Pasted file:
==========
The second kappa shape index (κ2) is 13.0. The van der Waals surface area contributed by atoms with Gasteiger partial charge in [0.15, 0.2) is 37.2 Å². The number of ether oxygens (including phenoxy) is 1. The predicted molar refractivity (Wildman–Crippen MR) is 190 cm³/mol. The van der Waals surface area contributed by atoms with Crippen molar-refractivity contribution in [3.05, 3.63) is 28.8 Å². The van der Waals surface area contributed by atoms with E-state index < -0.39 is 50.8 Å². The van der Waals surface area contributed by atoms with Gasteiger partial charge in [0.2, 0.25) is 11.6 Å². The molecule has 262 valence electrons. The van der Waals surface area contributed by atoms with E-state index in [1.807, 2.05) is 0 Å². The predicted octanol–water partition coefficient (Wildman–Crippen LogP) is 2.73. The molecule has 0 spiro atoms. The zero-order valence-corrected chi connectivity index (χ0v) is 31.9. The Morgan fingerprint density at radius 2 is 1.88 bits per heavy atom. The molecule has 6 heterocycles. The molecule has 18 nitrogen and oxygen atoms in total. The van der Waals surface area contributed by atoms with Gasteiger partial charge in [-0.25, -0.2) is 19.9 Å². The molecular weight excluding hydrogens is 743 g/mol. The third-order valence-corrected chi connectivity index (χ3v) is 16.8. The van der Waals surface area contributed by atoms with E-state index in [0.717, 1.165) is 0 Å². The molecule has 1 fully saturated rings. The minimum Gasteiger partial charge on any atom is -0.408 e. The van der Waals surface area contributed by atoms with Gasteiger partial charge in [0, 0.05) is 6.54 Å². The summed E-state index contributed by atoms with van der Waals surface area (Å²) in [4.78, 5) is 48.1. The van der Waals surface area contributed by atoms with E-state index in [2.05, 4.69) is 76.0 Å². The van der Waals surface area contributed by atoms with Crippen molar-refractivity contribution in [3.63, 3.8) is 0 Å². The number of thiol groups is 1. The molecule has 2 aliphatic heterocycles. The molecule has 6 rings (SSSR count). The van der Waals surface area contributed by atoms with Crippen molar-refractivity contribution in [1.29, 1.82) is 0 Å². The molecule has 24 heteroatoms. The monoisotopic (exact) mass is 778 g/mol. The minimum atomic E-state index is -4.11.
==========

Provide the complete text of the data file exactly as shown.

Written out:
The second kappa shape index (κ2) is 13.0. The van der Waals surface area contributed by atoms with Gasteiger partial charge in [0.15, 0.2) is 37.2 Å². The number of ether oxygens (including phenoxy) is 1. The predicted molar refractivity (Wildman–Crippen MR) is 190 cm³/mol. The van der Waals surface area contributed by atoms with Crippen molar-refractivity contribution in [3.05, 3.63) is 28.8 Å². The van der Waals surface area contributed by atoms with E-state index < -0.39 is 50.8 Å². The van der Waals surface area contributed by atoms with Gasteiger partial charge in [0.2, 0.25) is 11.6 Å². The molecule has 262 valence electrons. The van der Waals surface area contributed by atoms with E-state index in [1.807, 2.05) is 0 Å². The predicted octanol–water partition coefficient (Wildman–Crippen LogP) is 2.73. The molecule has 0 spiro atoms. The zero-order valence-corrected chi connectivity index (χ0v) is 31.9. The Morgan fingerprint density at radius 2 is 1.88 bits per heavy atom. The molecule has 6 heterocycles. The molecule has 18 nitrogen and oxygen atoms in total. The van der Waals surface area contributed by atoms with Gasteiger partial charge in [-0.25, -0.2) is 19.9 Å². The molecular weight excluding hydrogens is 743 g/mol. The third-order valence-corrected chi connectivity index (χ3v) is 16.8. The van der Waals surface area contributed by atoms with E-state index in [0.717, 1.165) is 0 Å². The molecule has 1 fully saturated rings. The minimum Gasteiger partial charge on any atom is -0.408 e. The van der Waals surface area contributed by atoms with Gasteiger partial charge in [0, 0.05) is 6.54 Å². The summed E-state index contributed by atoms with van der Waals surface area (Å²) in [4.78, 5) is 48.1. The van der Waals surface area contributed by atoms with E-state index in [2.05, 4.69) is 76.0 Å². The van der Waals surface area contributed by atoms with Crippen molar-refractivity contribution in [3.63, 3.8) is 0 Å². The number of thiol groups is 1. The molecule has 2 aliphatic heterocycles. The molecule has 6 rings (SSSR count). The van der Waals surface area contributed by atoms with Crippen molar-refractivity contribution in [1.29, 1.82) is 0 Å². The molecule has 24 heteroatoms. The monoisotopic (exact) mass is 778 g/mol. The minimum atomic E-state index is -4.11.